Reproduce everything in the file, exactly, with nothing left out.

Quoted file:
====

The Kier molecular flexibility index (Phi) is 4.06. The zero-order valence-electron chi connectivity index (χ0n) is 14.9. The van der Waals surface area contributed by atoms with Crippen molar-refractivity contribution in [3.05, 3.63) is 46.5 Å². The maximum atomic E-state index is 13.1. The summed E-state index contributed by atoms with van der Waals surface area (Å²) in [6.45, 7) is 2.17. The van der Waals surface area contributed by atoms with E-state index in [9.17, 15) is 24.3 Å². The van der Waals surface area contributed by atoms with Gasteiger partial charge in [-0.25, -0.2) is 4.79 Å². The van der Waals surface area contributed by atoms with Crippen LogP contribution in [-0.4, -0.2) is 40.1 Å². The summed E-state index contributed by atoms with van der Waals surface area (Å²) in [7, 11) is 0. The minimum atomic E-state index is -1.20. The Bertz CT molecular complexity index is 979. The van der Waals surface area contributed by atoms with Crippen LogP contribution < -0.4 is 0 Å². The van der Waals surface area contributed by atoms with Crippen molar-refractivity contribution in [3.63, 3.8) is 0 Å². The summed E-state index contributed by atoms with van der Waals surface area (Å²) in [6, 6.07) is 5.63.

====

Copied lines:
The Kier molecular flexibility index (Phi) is 4.06. The zero-order valence-electron chi connectivity index (χ0n) is 14.9. The van der Waals surface area contributed by atoms with Crippen molar-refractivity contribution in [3.05, 3.63) is 46.5 Å². The maximum atomic E-state index is 13.1. The summed E-state index contributed by atoms with van der Waals surface area (Å²) in [6.45, 7) is 2.17. The van der Waals surface area contributed by atoms with E-state index in [9.17, 15) is 24.3 Å². The van der Waals surface area contributed by atoms with Gasteiger partial charge in [-0.25, -0.2) is 4.79 Å². The van der Waals surface area contributed by atoms with Crippen LogP contribution in [-0.4, -0.2) is 40.1 Å². The summed E-state index contributed by atoms with van der Waals surface area (Å²) in [7, 11) is 0. The minimum atomic E-state index is -1.20. The Bertz CT molecular complexity index is 979. The van der Waals surface area contributed by atoms with Crippen LogP contribution < -0.4 is 0 Å². The van der Waals surface area contributed by atoms with Crippen molar-refractivity contribution in [3.63, 3.8) is 0 Å². The summed E-state index contributed by atoms with van der Waals surface area (Å²) in [6, 6.07) is 5.63.